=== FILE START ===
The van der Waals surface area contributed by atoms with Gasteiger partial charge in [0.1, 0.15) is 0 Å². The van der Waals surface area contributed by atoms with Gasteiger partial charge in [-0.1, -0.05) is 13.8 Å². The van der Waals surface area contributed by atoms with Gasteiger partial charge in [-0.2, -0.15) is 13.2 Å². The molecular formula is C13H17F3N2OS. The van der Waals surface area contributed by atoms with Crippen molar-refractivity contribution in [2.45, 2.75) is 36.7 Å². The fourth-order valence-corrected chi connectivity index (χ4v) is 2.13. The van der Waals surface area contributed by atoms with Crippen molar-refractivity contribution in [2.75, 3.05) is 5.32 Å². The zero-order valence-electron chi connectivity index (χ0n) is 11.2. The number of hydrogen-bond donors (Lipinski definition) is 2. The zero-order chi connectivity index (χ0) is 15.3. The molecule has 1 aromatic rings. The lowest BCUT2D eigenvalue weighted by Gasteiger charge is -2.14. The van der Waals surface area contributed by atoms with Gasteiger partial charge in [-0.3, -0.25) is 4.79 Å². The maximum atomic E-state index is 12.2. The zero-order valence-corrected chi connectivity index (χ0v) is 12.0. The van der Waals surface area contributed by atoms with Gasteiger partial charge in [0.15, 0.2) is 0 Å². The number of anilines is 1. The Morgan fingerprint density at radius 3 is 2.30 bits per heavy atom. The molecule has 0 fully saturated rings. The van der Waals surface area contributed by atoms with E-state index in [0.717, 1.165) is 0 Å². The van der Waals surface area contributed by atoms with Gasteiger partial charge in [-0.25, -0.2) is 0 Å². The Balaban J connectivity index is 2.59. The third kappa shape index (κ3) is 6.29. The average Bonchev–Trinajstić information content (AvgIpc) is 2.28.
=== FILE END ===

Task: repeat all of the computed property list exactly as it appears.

The van der Waals surface area contributed by atoms with Gasteiger partial charge in [0.1, 0.15) is 0 Å². The van der Waals surface area contributed by atoms with Gasteiger partial charge in [-0.1, -0.05) is 13.8 Å². The van der Waals surface area contributed by atoms with Gasteiger partial charge in [-0.2, -0.15) is 13.2 Å². The molecular formula is C13H17F3N2OS. The van der Waals surface area contributed by atoms with Crippen molar-refractivity contribution in [2.45, 2.75) is 36.7 Å². The fourth-order valence-corrected chi connectivity index (χ4v) is 2.13. The van der Waals surface area contributed by atoms with Crippen molar-refractivity contribution in [2.75, 3.05) is 5.32 Å². The zero-order valence-electron chi connectivity index (χ0n) is 11.2. The number of hydrogen-bond donors (Lipinski definition) is 2. The zero-order chi connectivity index (χ0) is 15.3. The molecule has 1 aromatic rings. The lowest BCUT2D eigenvalue weighted by Gasteiger charge is -2.14. The van der Waals surface area contributed by atoms with Gasteiger partial charge in [-0.3, -0.25) is 4.79 Å². The maximum atomic E-state index is 12.2. The zero-order valence-corrected chi connectivity index (χ0v) is 12.0. The van der Waals surface area contributed by atoms with Gasteiger partial charge in [0.15, 0.2) is 0 Å². The number of anilines is 1. The Morgan fingerprint density at radius 3 is 2.30 bits per heavy atom. The molecule has 0 fully saturated rings. The van der Waals surface area contributed by atoms with E-state index in [0.717, 1.165) is 0 Å². The van der Waals surface area contributed by atoms with Gasteiger partial charge in [-0.25, -0.2) is 0 Å². The Balaban J connectivity index is 2.59. The third kappa shape index (κ3) is 6.29. The average Bonchev–Trinajstić information content (AvgIpc) is 2.28.